Sarath N, SL slam impeachment process

Thursday, 24 January 2013 00:54 -     - {{hitsCtrl.values.hits}}

  • SL says 19th Amendment will only strengthen President’s hand
  • Former CJ says Shirani B. was “bulldozed” from office
  • Silva calls Standing Order 78A “horrible”
  • Senior lawyer wanted fair trial for Shirani Bandaranayake  

By Dharisha Bastians

In a seeming deviation from his initial position, Former Chief Justice Sarath N. Silva on Tuesday decried the impeachment process set up under Standing Order 78A as being worse than the French Inquisitorial system of justice and said the courts of law had the right to decide on whether the rights of a judge had been infringed in the Parliamentary Select Committee process.

Delivering the guest lecture at the inaugural Law Talk organised by the Law Students Association of Sri Lanka held at the International Centre for Ethnic Studies last evening, Silva said impeached Chief Justice Shirani Bandaranayake had been bulldozed out of office and claimed that the more he thought about Standing Order 78A under which Chief Justice Shirani Bandaranayake was investigated and impeached, “the more horrible the procedure seemed.”

“78A was a rush job, drafted in 24 hours and now passes off as the provisions under which a judge can be impeached,” Silva said, adding that there was a major lacuna in the Sarath N. SilvaStanding Order that had been drafted overnight in 1984 and it had “absolutely no merit.”

“The bulldozing of Shirani Bandaranayake from office, almost physically, as the video footage of her departure showed, shows that the arrogance of power had now reached its zenith,” Silva said. He added that the courts of law had the right to decide whether her rights under the Constitution had been denied during the impeachment process.

The former Chief Justice said that under Article 105 of the Constitution, the Supreme Court, Court of Appeal and High Courts were vested with the power to decide on whether Dr. Shirani Bandaranayake’s rights had been infringed. He said that while disciplinary control alone did not amount to the exercise of judicial power, if it infringed on the rights of the judge being disciplined, the remedial action was for a court to determine. “In my view, the PSC exercised judicial power,” Silva added.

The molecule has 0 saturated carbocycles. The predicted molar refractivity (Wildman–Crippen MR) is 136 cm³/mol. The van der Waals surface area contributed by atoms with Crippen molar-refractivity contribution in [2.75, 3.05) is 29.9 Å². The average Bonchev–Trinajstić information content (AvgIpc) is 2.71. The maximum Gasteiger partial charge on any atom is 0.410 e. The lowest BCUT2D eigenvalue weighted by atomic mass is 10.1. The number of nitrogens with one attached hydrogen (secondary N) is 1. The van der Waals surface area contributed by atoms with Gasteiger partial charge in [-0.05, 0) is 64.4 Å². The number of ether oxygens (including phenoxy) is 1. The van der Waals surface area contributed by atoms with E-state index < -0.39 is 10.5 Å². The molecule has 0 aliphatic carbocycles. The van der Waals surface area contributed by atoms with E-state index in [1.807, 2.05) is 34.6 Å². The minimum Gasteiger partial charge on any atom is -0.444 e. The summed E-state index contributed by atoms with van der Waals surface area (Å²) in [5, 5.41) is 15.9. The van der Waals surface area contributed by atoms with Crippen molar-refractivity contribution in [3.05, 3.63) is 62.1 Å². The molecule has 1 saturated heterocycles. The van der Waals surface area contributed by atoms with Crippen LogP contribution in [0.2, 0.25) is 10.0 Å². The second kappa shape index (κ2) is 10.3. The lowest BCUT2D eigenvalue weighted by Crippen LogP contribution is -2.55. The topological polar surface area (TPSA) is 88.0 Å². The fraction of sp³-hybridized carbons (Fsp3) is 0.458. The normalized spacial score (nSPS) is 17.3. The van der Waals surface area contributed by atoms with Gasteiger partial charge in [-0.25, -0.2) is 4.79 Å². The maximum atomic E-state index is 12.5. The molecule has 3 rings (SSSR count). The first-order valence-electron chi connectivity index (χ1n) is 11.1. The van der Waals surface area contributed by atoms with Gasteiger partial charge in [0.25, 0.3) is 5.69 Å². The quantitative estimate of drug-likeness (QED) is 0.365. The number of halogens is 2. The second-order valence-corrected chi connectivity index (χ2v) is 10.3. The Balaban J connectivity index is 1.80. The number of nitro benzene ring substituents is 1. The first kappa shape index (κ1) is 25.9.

According to the former Chief Justice, he had urged the President to refrain from removing Bandaranayake from office even after the resolution had been passed by Parliament. “Instead, Mohan Peiris was moved in by force, and he is seen as a usurper,” Silva said adding that although it seemed feeble for Bandaranayake to be claiming she was the legitimate CJ when the reality was not so, such statements had repercussions for Sri Lanka internationally.

“Now Mohan Peiris is holding office and will decide on the bench that will decide on something relating to the impeachment of his predecessor whose place he has taken – this goes completely against the principle of natural justice,” Silva charged.

Silva also quipped that he was the survivor of impeachment with all those judges against whom impeachment motions had been brought having passed away and the latest victim having been removed from office.

“There is a time for legal redress and a time to be practical. During my impeachment, I used other means to get out of it – otherwise there would have been a lot of grand judgments in my favour but I would have been at home,” the former CJ said, referring to the UNP’s motion of impeachment tabled against him.

Also delivering a lecture at the event, Senior Attorney at Law, S.L. Gunesekera who has been vociferous critic of the impeachment process from the outset, said that although a lot of noise was being made about the Separation of Powers principle, the fact was that there was no such separation between the Executive and the Legislature. “Today, when the President says jump, Parliamentarians don’t ask ‘why’ – as they should – they simply ask, how high?” Gunesekera charged.

The senior lawyer said that when Parliament speaks of increasing its powers through a 19th amendment that will shorten the tenure of a Chief Justice for three years and make standing orders law, it is in truth speaking of increasing the powers of the President. “It is one and the same. Such powers will only strengthen the hand of the President,” Gunesekera explained.

Gunesekera said that the only fortunate thing that the impeachment had brought to bear upon Sri Lankan society was the degree to which sycophancy had penetrated society. “I am ashamed of the members of the Bar who flocked to support this impeachment process against Shirani Bandaranayake, not because of conviction but in anticipation of political rewards.”

Gunesekera hastened to add that he was not a supporter of Bandaranayake nor did he consider her ‘lily white’ but stressed that he was firmly of the belief that she had a right to a fair trial, just like any other citizen.